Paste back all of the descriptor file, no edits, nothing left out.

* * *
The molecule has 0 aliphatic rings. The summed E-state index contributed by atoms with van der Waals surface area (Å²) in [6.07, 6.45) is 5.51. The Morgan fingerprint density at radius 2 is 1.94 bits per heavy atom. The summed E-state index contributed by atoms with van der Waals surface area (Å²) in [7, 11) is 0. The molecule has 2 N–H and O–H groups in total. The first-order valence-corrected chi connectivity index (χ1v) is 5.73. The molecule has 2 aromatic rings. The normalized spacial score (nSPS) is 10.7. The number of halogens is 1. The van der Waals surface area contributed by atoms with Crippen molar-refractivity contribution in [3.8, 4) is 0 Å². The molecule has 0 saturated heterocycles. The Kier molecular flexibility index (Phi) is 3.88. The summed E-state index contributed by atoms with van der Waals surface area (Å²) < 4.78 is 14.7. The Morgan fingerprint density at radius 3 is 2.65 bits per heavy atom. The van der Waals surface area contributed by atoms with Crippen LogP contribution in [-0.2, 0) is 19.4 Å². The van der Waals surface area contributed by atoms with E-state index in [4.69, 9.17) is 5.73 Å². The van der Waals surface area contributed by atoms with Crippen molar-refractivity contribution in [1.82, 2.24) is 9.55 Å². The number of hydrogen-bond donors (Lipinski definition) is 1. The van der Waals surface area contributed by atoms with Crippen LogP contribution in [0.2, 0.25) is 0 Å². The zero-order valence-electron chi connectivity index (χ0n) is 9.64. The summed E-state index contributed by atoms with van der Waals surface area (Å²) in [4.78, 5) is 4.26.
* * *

The molecule has 0 aliphatic rings. The summed E-state index contributed by atoms with van der Waals surface area (Å²) in [6.07, 6.45) is 5.51. The Morgan fingerprint density at radius 2 is 1.94 bits per heavy atom. The summed E-state index contributed by atoms with van der Waals surface area (Å²) in [7, 11) is 0. The molecule has 2 N–H and O–H groups in total. The first-order valence-corrected chi connectivity index (χ1v) is 5.73. The molecule has 2 aromatic rings. The normalized spacial score (nSPS) is 10.7. The number of halogens is 1. The van der Waals surface area contributed by atoms with Crippen molar-refractivity contribution in [3.8, 4) is 0 Å². The molecule has 0 saturated heterocycles. The Kier molecular flexibility index (Phi) is 3.88. The summed E-state index contributed by atoms with van der Waals surface area (Å²) < 4.78 is 14.7. The Morgan fingerprint density at radius 3 is 2.65 bits per heavy atom. The van der Waals surface area contributed by atoms with Crippen LogP contribution in [-0.2, 0) is 19.4 Å². The van der Waals surface area contributed by atoms with E-state index in [4.69, 9.17) is 5.73 Å². The van der Waals surface area contributed by atoms with Crippen molar-refractivity contribution in [1.82, 2.24) is 9.55 Å². The number of hydrogen-bond donors (Lipinski definition) is 1. The van der Waals surface area contributed by atoms with Crippen LogP contribution in [0.2, 0.25) is 0 Å². The zero-order valence-electron chi connectivity index (χ0n) is 9.64. The summed E-state index contributed by atoms with van der Waals surface area (Å²) in [4.78, 5) is 4.26.